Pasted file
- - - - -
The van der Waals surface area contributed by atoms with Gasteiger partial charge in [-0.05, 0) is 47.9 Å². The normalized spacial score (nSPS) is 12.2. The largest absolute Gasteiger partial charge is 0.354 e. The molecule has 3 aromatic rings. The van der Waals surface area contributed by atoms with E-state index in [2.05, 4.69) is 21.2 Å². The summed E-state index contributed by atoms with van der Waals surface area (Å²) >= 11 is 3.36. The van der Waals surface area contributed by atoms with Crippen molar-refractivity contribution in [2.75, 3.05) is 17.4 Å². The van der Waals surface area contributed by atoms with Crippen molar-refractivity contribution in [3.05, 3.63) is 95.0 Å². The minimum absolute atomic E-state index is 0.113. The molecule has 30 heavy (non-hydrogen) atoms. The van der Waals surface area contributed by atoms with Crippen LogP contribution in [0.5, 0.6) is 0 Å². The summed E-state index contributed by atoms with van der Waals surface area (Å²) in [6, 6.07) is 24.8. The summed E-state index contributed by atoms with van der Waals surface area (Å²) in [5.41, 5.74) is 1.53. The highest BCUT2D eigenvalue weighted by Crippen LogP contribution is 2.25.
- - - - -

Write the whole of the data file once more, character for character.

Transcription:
The van der Waals surface area contributed by atoms with Gasteiger partial charge in [-0.05, 0) is 47.9 Å². The normalized spacial score (nSPS) is 12.2. The largest absolute Gasteiger partial charge is 0.354 e. The molecule has 3 aromatic rings. The van der Waals surface area contributed by atoms with E-state index in [2.05, 4.69) is 21.2 Å². The summed E-state index contributed by atoms with van der Waals surface area (Å²) >= 11 is 3.36. The van der Waals surface area contributed by atoms with Crippen molar-refractivity contribution in [2.75, 3.05) is 17.4 Å². The van der Waals surface area contributed by atoms with Crippen molar-refractivity contribution in [3.05, 3.63) is 95.0 Å². The minimum absolute atomic E-state index is 0.113. The molecule has 30 heavy (non-hydrogen) atoms. The van der Waals surface area contributed by atoms with Crippen LogP contribution in [0.5, 0.6) is 0 Å². The summed E-state index contributed by atoms with van der Waals surface area (Å²) in [6, 6.07) is 24.8. The summed E-state index contributed by atoms with van der Waals surface area (Å²) in [5.41, 5.74) is 1.53. The highest BCUT2D eigenvalue weighted by Crippen LogP contribution is 2.25.